Screen Themes — Pixels vs Gremlins

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It’s school holiday time and entertainment editor John Turnbull brings in a couple of helpers to check out some family-friendly movies, the video game inspired Pixels and the creature-feature classic Gremlins.

Pixels (2015) directed by Chris Columbus

I'LL GET THIS out of the way to start I generally do not care for Adam Sandler movies. I thought the Wedding Singer and Big Daddy were cute and Punch Drunk Love was interesting, but pretty much everything he has done in the last 15 years sucks. In my opinion. Pixels has also received woeful early reviews, with a current rating of 17 per cent on Rotten Tomatoes.

With that in mind, I went into Pixels with managed expectations. It has been marketed as a “family movie”, with every star managing to use the phrase multiple times on the recent press junket, and the approach seems to have worked. Despite never having played games like Pac Man, Space Invaders or Donkey Kong, both Danger and Angel were hyper-excited to see Pixels.

The plot (such as it is) involves an alien invasion, spurred by a Voyager-style probe that contained footage of the aforementioned Video Game Championships, which these supposedly highly advanced aliens took as a declaration of war.

Sandler plays former video game champion Brenner, who despite being of supposedly genius-level intelligence has turned into a total loser because he once lost at Donkey Kong when he was 10. His fat best friend grew up to be Kevin James, who plays a buffoonish President of the United States, while his nemesis became Peter Dinklage, having fun in a mullet and porno moustache.

Broadway star Josh Gad (The Book of Mormon) plays “Wonderkid” Ludlow Lamensoff, and Gad must have a musical number in his contract no matter how out of context it is. There is a totally unnecessary yet predictable romance with high-level-military-official-who-never-wears-a-uniform Michelle Monaghan, while grizzled veteran Brian Cox seems to be on auto-pilot as military chief Admiral Porter. This is not a movie to watch for the acting.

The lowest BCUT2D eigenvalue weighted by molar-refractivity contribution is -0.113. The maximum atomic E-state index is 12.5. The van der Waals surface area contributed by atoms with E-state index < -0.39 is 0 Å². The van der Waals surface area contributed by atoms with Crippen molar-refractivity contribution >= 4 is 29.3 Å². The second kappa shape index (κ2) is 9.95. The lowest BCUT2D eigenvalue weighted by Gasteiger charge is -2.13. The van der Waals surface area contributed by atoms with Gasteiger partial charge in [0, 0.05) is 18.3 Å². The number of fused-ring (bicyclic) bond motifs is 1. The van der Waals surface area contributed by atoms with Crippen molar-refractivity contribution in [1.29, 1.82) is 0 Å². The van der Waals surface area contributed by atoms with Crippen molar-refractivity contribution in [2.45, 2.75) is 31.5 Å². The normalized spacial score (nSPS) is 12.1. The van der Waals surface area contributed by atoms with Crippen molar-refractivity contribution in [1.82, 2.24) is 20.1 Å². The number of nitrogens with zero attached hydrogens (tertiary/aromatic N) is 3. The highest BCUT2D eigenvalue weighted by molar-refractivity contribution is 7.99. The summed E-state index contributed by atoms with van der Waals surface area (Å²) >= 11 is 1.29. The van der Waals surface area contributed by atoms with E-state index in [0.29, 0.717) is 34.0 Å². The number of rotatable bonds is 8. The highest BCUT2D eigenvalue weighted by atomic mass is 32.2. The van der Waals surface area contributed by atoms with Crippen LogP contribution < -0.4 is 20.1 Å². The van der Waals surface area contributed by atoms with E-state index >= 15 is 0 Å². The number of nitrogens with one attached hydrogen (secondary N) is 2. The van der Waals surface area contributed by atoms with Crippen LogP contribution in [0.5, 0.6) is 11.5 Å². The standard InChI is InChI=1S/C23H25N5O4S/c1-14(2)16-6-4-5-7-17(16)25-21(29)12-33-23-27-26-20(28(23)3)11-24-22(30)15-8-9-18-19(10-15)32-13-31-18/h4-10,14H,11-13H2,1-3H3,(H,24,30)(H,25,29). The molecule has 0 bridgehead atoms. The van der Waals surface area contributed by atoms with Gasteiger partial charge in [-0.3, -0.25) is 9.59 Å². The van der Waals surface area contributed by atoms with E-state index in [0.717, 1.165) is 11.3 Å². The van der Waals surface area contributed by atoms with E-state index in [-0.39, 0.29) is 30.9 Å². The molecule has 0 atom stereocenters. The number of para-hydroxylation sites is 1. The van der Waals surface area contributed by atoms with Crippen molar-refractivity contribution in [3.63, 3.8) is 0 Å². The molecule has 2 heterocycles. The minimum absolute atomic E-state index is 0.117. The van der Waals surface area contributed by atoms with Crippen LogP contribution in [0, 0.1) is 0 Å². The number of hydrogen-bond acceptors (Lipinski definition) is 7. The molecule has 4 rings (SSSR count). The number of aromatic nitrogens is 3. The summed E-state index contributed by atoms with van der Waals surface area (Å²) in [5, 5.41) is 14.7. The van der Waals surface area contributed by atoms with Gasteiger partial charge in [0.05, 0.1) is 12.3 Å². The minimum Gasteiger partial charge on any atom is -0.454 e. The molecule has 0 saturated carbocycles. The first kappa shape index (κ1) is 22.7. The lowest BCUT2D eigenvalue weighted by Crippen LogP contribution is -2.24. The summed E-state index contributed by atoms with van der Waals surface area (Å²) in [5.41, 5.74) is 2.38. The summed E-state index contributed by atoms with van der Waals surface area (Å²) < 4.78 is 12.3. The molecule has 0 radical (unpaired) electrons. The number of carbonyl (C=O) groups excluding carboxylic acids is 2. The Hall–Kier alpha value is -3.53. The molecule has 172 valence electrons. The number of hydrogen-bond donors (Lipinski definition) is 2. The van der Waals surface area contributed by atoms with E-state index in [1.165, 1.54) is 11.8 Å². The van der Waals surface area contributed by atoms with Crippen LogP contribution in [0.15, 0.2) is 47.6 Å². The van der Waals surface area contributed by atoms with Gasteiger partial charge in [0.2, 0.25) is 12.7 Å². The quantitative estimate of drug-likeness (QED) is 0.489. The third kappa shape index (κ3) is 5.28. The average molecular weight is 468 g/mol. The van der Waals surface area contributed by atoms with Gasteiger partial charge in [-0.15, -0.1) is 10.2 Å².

Pixels is an odd movie in many ways, with a lot of jokes (such as they are) aimed well over the heads of kids, like using 80’s icons Hall & Oates to deliver messages from the alien invaders. As you might expect there is a lot of video game style violence, and while there isn’t any blood, more sensitive youngsters may get freaked out now and again. Fortunately, that’s not what I’ve got…

Danger (9):

“I liked it when they got the trophies from the big boss thing. One was like a pixel dog, and the other was Q-bert. My second favourite thing was when the centipede was coming down and killing all of the soldiers and the nerds were the only ones who could see the pattern. The Pac-Man car chase was great, and it was hilarious when Pac-Man bit his creator’s arm off.”

Angel (6):

“My favourite part was when the boy with curly hair kissed the pretty video game girl, and then Q-bert changed into the video game girl, and then they had little baby Q-berts. That was weird. I also liked the bit when the little tiny man fell into the water.”